There are different types of co-ownership in Florida, such as tenancy in common, joint ownership, and tenancy by the entirety. If the co-owners of a property cannot agree on how it should be used or managed, they have the right to file a partition action in court.
In this article, you will discover the timeframe of a Florida partition action.
Partition Action in Florida – The Essentials
There are two types of partition in Florida – partition in kind and partition by sale. In a partition in kind, the court divides the legal title to property among the owners using the principles of equitability.
As its name suggests, a partition by sale happens when a court orders a property to be sold and equitably distributes the proceeds among the owners. This type of partition applies in cases where the court understands that a partition in kind would prejudice the owners.
If the court decides to order a partition by sale, the property may be sold at a private sale under the supervision of the clerk or a magistrate, or through a judicial sale by public auction.
Florida case law also provides the possibility for a judicially sanctioned private sale (Carlsen v. Carlsen, 346 So. 2d 132, 133 (Fla. 2d DCA 1977)). Please note that a married individual who owns property under tenancy by the entirety cannot file a partition lawsuit against his or her spouse (the co-owner).
Partition Action in Florida – Key Elements to Win a Partition Lawsuit
There is no one-size-fits-all approach in cases involving partition. The strategy used by the plaintiff will depend on the factors involved, such as the dispute’s motivation and the willingness of the parties to settle the case out of the court.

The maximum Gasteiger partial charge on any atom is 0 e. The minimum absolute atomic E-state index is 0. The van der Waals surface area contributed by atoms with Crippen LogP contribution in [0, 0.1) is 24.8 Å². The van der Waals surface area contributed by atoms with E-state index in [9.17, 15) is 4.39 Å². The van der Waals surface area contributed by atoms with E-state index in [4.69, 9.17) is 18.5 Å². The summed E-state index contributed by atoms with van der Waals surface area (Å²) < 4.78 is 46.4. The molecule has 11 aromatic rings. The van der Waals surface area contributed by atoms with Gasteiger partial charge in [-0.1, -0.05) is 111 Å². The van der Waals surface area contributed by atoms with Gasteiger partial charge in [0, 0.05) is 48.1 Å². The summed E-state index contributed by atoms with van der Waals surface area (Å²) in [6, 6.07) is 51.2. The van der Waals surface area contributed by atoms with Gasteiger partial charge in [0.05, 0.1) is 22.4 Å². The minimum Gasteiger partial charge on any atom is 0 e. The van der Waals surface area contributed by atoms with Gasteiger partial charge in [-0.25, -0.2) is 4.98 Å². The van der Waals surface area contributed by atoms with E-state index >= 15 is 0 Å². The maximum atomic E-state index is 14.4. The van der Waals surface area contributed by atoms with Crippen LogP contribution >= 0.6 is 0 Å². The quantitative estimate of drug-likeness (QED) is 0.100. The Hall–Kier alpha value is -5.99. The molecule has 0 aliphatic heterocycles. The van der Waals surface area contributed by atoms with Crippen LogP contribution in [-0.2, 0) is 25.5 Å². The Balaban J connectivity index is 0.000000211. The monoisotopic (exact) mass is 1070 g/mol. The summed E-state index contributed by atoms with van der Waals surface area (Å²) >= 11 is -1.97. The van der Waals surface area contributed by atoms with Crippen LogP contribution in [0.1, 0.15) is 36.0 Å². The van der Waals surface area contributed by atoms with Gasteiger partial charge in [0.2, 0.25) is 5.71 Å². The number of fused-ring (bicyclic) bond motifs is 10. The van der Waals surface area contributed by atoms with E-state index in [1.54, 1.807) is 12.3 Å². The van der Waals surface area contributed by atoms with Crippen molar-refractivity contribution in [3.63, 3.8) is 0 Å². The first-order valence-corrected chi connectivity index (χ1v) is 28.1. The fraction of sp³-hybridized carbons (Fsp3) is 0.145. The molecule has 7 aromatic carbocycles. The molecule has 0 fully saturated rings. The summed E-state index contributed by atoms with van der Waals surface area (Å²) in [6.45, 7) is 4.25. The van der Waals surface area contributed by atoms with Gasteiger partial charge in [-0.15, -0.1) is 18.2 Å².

Some co-owners may want to keep the property as it is while equally sharing management rights. If co-management is no longer possible in a large property, it is possible to partition it into parcels of land.
If there is no feasible way to divide the property physically, the court will likely order the sale of the property and each co-owner will receive their fair share of the proceeds. Also, one of the co-owners may want to “buy out” the share of the others to attain full possession of the property.
How Long Does a Partition Action Take in Florida? – The Verdict
As long as no disputes or delays are affecting the case, a plaintiff may have to wait a year and a half to two years to get to trial on a partition action. Determining a set timeframe for a partition action is difficult due to the level of complexity involved.
Various factors may affect a partition action, such as complications in the discovery process, the number of co-owners disputing the property, unwillingness to negotiate out of court, and court scheduling issues.
The ideal approach is to consult with an expert attorney to identify whether it is possible to settle the case out of court. Alternative resolution methods may reduce the time frame and the costs involved in the process.
Additionally, an expedited process may result in timely distribution of the property or funds obtained in a property’s sale.